Impact of the fibula fractures and syndesmotic injuries on the prognosis of the tibial pilon fractures
To evaluate tibial pilon fractures, as well as the type of fibula fracture, and the presence of injury to the inferior tibiofibular joint. Materials and methods: The study included 42 patients (34 male, 8 female) who underwent surgery for pilon fractures and were followed up. The mean follow-up period of the patients was 72 months (range: 36-102 months). The patients were classified into 2 groups as Ruedi-Allgower (RA) Type II, including 20 patients and RA Type III, including 22 patients. The fibula fractures of the patients were classified according to the Weber classification. The reduction quality was determined by evaluating the early postoperative graphs of the patients based on the scale defined by Conroy et al. The standard anterior-posterior and side graphs were investigated for arthrosis. The clinical evaluation of the ankles of the patients was based on the rating scale of Teeny and Wiss. Results: In the RA Type II group, Weber B fibular fractures were significantly more common and, in the RA Type III group, Weber C fibular fractures were significantly more common (P < 0.001). Comparisons of the fibular fracture types revealed that in Weber Type C fractures, the incidence of posttraumatic arthrosis was higher (P < 0.05). The clinical evaluations recorded on the final controls of the patients showed that sufficient outcome was achieved in 55% of the patients with RA Type II fractures and in 45.5% of the patients with the RA Type III fractures. Conclusion: The type of fibular fracture and the presence of syndesmotic injury affect the functional outcome of pilon fractures.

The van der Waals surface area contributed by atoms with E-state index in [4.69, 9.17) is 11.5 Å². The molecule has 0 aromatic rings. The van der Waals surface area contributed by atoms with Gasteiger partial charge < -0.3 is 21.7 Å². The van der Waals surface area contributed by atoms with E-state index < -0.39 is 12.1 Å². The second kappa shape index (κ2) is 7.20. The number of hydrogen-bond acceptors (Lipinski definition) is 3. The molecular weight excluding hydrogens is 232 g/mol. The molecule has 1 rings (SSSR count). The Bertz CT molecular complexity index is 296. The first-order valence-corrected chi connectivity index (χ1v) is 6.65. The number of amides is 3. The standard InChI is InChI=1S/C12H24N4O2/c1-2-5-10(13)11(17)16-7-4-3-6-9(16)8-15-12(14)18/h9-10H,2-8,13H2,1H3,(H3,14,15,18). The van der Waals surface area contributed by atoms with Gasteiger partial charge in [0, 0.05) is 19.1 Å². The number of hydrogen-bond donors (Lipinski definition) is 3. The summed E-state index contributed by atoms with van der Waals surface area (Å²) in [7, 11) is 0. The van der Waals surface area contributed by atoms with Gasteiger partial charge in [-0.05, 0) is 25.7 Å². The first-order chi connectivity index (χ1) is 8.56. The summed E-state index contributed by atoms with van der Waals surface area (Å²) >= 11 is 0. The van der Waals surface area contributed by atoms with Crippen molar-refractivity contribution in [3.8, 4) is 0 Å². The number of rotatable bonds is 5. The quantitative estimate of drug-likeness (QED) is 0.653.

Key words: Tibial pilon fracture, fibula fracture, syndesmotic injuries